Right now the projected payroll (without Pelfrey, Torres and the free agents but bringing back everyone else) is around 95 million $ including arbitration raises to those eligible. That leaves, 5 million, maybe 10 if we´re lucky available to add this off-season - or about as much as was available last winter and the winter before.

However, the key will either be making smart trades from positions of strength or further development of young players.
Unlike past years, the 2013 bullpen may finally be supplemented significantly from within with Josh Edgin and Jeurys Familia imho being two prime candidates who could be very successful as high K total relievers. Add that to Francisco & Parnell coming back, Hefner in a long relief / spot starter role and basically you´re looking for two more relievers on 1-year deals, a "LOOGY" (you can get for 1 million $ or less and there always are a bunch of them available - I´d suggest former A´s & Twins closer Brian Fuentes who had a terrible 2012 season but should do well in this role or maybe even bringing back Pedro Feliciano) and another RH, maybe even Ramon Ramirez on a 1-year, 1 million $ deal. Ramirez was disappointing in 2012 but has a track record of being a quality setup reliever. He´s a prime bounceback candidate - so the Mets might as well take a chance on him to redeem himself on the cheap.
Whatever funds are there, probably need to go into the OF and a backup C - be it via trade or free agency.
You have restated the off-season policy and resulting minor moves possible as we understand them on this board, Dooby. I'm saying that that is not enough to have a winning season and more importantly may very well be a tipping point ushering on a further erosion of the fan base. This erosion will further depress revenues. On the other hand a modest payroll increase will create just enough buzz to keep the fans somewhat interested for another year.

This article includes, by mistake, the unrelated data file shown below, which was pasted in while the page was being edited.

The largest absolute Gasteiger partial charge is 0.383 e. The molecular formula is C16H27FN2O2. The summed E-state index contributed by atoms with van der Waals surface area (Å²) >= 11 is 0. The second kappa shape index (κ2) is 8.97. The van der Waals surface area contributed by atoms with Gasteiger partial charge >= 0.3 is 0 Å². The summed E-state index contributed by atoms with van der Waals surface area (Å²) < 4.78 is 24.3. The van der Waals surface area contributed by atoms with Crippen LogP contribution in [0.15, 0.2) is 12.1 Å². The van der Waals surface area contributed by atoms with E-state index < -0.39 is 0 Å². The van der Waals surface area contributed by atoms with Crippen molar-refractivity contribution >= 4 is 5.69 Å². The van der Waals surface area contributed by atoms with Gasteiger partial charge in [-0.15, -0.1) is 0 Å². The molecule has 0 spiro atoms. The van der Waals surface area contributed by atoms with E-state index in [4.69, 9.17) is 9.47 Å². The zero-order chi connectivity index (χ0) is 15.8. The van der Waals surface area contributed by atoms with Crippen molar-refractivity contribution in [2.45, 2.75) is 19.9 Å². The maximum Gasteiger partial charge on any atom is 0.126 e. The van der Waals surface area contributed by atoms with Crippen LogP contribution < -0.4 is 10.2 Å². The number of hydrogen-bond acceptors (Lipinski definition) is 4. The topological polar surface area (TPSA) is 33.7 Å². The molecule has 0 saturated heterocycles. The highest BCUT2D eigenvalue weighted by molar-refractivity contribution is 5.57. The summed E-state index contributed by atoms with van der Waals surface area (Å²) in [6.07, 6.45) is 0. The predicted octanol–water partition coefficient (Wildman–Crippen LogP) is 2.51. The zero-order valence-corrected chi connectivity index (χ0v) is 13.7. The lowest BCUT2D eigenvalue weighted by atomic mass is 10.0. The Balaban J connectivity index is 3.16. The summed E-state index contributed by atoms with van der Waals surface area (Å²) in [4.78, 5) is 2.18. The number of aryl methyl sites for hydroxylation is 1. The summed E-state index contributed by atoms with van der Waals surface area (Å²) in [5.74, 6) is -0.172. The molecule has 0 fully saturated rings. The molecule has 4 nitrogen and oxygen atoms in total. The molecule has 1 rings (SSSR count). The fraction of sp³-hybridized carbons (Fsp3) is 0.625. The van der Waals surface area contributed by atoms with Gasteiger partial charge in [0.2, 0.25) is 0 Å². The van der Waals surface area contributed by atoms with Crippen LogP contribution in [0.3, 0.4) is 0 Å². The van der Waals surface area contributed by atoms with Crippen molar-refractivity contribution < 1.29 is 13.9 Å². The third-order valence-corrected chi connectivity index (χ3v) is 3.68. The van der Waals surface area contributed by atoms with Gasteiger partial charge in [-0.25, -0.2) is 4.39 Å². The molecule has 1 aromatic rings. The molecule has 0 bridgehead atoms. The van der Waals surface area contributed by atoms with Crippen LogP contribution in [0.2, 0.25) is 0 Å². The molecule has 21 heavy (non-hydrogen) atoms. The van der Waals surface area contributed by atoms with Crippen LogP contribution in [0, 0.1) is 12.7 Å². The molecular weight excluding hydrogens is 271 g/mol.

I think we could be guilty of repeating our actions and expecting a different result (the definition of insanity.)
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Posted: 11/3/2012 8:53 AM

Re: Rebuilding the Mets: Then & now. A look back and ahead ? 



Damonbok wrote:
DrDooby wrote:
danfran wrote:
Damonbok wrote: I'm thinking that the "same as last year" budget is going to destroy the fan base this year, especially if either Wright or Dickie are gone. Did you see how the GDT died at the end of last season. The stands were empty... No one cared except for RA starts.

Fan-wise this season will pick up where we ended off last season. That would be a financial disaster as well and I see a train wreck about to happen. To avert this, a $15-20 million increase in payroll is needed. Not a spending spree, but the ability to put $6 m into the BP. $6-10 m into the OF and $6 m for a catcher.